BRUMFIEL: The automatic cuts are also hurting the researchers who use Titan, like Sally Ellingson. Sally is a graduate student at the University of Tennessee, who fell in love with the Oak Ridge computers at first sight.
SALLY ELLINGSON: I'm sort of a nerd like that, just...
ELLINGSON: Just the thought of it fired me up. I mean, just the possibilities - the endless possibilities of things you could do with it.
BRUMFIEL: Now she's teaching Titan to screen chemical compounds that could be used as drugs to treat diseases.
ELLINGSON: Recently, I ran a job where I tested over four million compounds in just a couple hours.
BRUMFIEL: In other words, Titan can do in hours what it would take years to do in the lab. She's set to graduate next year, and she's already working on a grant that will allow her to continue her research. But grant agencies like the National Institutes of Health, they're cut, too. NIH is giving out hundreds fewer grants this year.
ELLINGSON: Yeah. Certainly, I hear from other people that funding is hard right now. And I'm just now learning the ropes and it's my first big proposal that I'm writing.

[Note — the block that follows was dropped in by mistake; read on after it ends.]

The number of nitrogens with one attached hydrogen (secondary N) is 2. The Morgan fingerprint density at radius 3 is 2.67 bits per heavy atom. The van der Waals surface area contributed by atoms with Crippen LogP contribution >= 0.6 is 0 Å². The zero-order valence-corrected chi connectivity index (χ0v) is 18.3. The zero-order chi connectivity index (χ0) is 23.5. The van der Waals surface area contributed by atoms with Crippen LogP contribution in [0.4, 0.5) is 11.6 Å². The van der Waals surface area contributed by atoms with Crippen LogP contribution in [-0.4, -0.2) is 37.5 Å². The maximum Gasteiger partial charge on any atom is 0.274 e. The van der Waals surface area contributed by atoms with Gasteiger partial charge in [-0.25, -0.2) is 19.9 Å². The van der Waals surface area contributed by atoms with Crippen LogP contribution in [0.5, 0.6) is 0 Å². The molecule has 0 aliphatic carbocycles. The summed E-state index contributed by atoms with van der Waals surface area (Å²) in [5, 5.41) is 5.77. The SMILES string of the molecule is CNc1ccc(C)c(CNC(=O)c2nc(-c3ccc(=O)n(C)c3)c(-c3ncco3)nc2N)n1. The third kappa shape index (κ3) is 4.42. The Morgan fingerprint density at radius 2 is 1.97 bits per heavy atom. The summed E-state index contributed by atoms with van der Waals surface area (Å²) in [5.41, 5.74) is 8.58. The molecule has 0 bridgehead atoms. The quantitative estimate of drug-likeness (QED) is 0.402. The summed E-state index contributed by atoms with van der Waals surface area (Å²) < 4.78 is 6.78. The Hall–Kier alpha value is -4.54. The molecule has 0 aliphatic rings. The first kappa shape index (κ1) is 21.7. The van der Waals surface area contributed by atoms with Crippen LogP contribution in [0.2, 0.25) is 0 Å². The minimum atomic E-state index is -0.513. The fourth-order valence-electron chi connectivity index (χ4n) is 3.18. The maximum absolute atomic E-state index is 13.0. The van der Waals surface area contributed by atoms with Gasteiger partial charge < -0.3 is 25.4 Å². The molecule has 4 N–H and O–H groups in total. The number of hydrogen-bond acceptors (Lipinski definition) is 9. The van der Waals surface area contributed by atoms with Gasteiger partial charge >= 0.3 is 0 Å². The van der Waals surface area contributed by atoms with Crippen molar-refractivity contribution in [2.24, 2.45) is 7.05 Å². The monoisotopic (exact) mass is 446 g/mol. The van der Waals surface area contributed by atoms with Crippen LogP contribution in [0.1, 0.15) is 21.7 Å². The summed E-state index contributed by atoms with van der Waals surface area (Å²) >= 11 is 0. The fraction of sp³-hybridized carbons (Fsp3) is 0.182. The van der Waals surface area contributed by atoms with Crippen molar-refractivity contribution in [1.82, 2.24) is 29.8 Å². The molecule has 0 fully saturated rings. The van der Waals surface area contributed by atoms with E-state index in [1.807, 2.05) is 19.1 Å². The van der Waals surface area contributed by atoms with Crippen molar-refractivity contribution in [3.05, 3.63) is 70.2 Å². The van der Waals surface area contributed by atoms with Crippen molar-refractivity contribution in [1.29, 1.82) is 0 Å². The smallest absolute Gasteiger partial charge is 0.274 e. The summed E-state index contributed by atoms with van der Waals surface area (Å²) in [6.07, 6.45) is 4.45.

JEREMY SMITH: It's very, very tough when you're young to get any funding at all for what you're doing, even if you're very brilliant, such as Sally.
BRUMFIEL: Jeremy Smith is the head Sally's super computing group. He sits on peer-review panels that approve government grants. These days, he says, they get way more proposals that they can fund.
SMITH: At least two or three of those proposals that will be rejected are fantastic science.
BRUMFIEL: Smith says he's worried that the climate could force Sally out of research.
SMITH: She'll have no problem getting a job. But the risk has increased now that this will not be inventing the new medicines and products that will drive the economy in the future.
BRUMFIEL: The same could be said for young researchers using Titan to study everything from earthquakes to biofuels. And as these automatic cuts drag on, researchers across the sciences have similar fears. Without money for new ideas like Sally's, and new machines like Titan, they say America will start slipping further and further behind.
Geoff Brumfiel, NPR News. Transcript provided by NPR, Copyright NPR.